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Calculate the radius of jupiter

  1. Feb 10, 2010 #1
    http://www.pluggakuten.se/wiki/images/7/7b/Grav%2C.JPG [Broken]

    orbital time is 22 h and 50 min.
    how can I rcalculate mssan for Io? The mass fore Jupiter is [tex]318\cdot 5,98\cdot 10^24 [/tex]
    totally mean distance from Jupiter to Io is:
    [tex]\frac{T^2}{r^3}=\frac{4\pi ^2}{GM}\rightarrow r^3=\frac{T^2GM}{4\pi ^2}\\= r= \sqrt[3]{\frac{T^2GM}{4\pi ^2}}[/tex]

    now I can calculate the radius of jupiter. but i dont now how i can calculate the mass fore Io
     
    Last edited by a moderator: May 4, 2017
  2. jcsd
  3. Feb 10, 2010 #2

    Gokul43201

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    Re: Jupiter

    1. Please state the complete question, exactly as it was given to you.

    2a. How do you find the orbital period? Double check your numbers.
    2b. What can you determine from the figure, other than the orbital period?
     
  4. Feb 10, 2010 #3
    Re: Jupiter

    If you look at the planet Jupiter, the planet appears as a bright disc. Already at a
    magnification of 10x, you can even discern the four "Galilean moons (Io,
    Ganymede, Callisto, Europa). Below is a picture of it you can see if you are sending a
    telescopes to Jupiter.
    http://www.pluggakuten.se/wiki/images/6/6a/Namnl%C3%B6s.JPG [Broken]
    How Jupiter and moons looks naturally vary as moons rotate. Sometimes
    you can not see all four moons display (Figure 2). The moons may, for example. positioned
    behind or in front of Jupiter. They are then impossible to see.
    By studying the moons positions at different times could make Galileo Galilei
    many groundbreaking discoveries. Not only on Jupiter, but also the entire solar system.
    Galilei constructed himself a pair of binoculars through which he discovered the moons. Later
    we discovered many new moons orbiting Jupiter. Galileo Galilei lived 1564 --
    1642nd
    http://www.pluggakuten.se/wiki/images/7/7b/Grav%2C.JPG [Broken]
    The figures shown Ios extremes. The image is drawn at a scale of 1:1,0 ⋅ 1010th
    Determine from the figures above as much factual information as possible about Jupiter and Io.
     
    Last edited by a moderator: May 4, 2017
  5. Feb 10, 2010 #4
    Re: Jupiter

    From this data you can find the mass of Jupiter but not the mass of Io.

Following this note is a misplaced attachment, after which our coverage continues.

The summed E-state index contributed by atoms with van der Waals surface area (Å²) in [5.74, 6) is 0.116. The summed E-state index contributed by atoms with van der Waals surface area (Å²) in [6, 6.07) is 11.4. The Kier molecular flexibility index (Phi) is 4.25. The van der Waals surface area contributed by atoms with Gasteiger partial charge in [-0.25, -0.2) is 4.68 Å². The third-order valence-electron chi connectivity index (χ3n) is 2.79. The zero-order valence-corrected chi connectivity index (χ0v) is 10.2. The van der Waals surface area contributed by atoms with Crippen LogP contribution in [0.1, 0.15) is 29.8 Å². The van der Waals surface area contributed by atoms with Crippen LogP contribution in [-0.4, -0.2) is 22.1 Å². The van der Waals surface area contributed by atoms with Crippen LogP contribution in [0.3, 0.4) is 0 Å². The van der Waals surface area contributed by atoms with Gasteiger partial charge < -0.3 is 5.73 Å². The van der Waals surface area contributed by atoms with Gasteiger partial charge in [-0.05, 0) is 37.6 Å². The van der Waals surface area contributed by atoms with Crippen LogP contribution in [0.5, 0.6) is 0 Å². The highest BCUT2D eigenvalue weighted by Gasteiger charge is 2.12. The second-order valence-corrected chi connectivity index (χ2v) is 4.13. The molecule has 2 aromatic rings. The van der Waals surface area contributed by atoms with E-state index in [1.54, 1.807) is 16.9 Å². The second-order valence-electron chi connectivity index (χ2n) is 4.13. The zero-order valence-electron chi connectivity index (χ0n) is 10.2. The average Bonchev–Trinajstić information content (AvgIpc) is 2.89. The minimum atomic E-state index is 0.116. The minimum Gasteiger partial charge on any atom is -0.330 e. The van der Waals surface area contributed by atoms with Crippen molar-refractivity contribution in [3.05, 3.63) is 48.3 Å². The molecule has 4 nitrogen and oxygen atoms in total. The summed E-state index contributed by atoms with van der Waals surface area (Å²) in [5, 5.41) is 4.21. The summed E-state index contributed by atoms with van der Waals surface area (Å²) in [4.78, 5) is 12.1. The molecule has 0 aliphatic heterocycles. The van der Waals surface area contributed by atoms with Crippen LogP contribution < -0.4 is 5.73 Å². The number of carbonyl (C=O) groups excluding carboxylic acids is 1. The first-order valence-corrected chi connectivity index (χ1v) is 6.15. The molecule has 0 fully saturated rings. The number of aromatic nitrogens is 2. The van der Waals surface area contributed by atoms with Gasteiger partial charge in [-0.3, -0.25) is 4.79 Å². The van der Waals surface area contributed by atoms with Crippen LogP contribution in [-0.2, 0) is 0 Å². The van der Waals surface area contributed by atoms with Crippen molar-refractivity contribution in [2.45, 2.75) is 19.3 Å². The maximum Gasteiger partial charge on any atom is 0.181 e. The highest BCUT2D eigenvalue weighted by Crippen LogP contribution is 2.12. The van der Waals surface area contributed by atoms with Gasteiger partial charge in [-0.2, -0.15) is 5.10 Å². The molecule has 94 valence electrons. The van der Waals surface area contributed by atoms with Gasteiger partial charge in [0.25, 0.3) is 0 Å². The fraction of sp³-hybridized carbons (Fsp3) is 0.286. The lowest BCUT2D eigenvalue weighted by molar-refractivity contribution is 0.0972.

You can also find, from the scale measurements on the page, the size of Jupiter and Io's orbital radius.
    The time you have measured is only half of Io's orbital period.
     
  6. Feb 10, 2010 #5
    Re: Jupiter

    what is missing for the info to the determination / calculation of the mass of Io
     
  7. Feb 10, 2010 #6
    Re: Jupiter

    The question does not ask for the mass of Io. It asks for "as much ... as possible" about Jupiter and Io. The mass of Io is something you can't calculate.
    When you have only this data for the orbit of a moon, it is not possible to calculate the mass of the moon. The mass disappears in the equation. The period of motion of Io around Jupiter depends on the mass of Jupiter only. (Plus it's distance from the planet.)
    In order to calculate the mass of Io you would need some more data from Io. For example, data from an object falling on its surface, or something that was in orbit around Io itself.
    The answers you can give are
    mass of Jupiter
    diameter of Jupiter
    average density of Jupiter (from mass and volume)
    radius of Io's orbit
    period of Io's orbit
    speed of Io in it's orbit
     
  8. Feb 10, 2010 #7
    Re: Jupiter

    how can I calculate the radius of Io's orbit?
     
  9. Feb 11, 2010 #8
    Re: Jupiter

    Measure it on the question paper.
    You are given that the scale of the picture is 1: 1x10^10 (I think - it's not clear)
    so 1cm on the page is 10^10cm for example.
    This will work if you have the original paper question. If you only have this as a computer file, you need to be very careful about the size of the image on the screen, or the size of the printout. Make sure that you have no "zoom" that makes the size greater or smaller.
     
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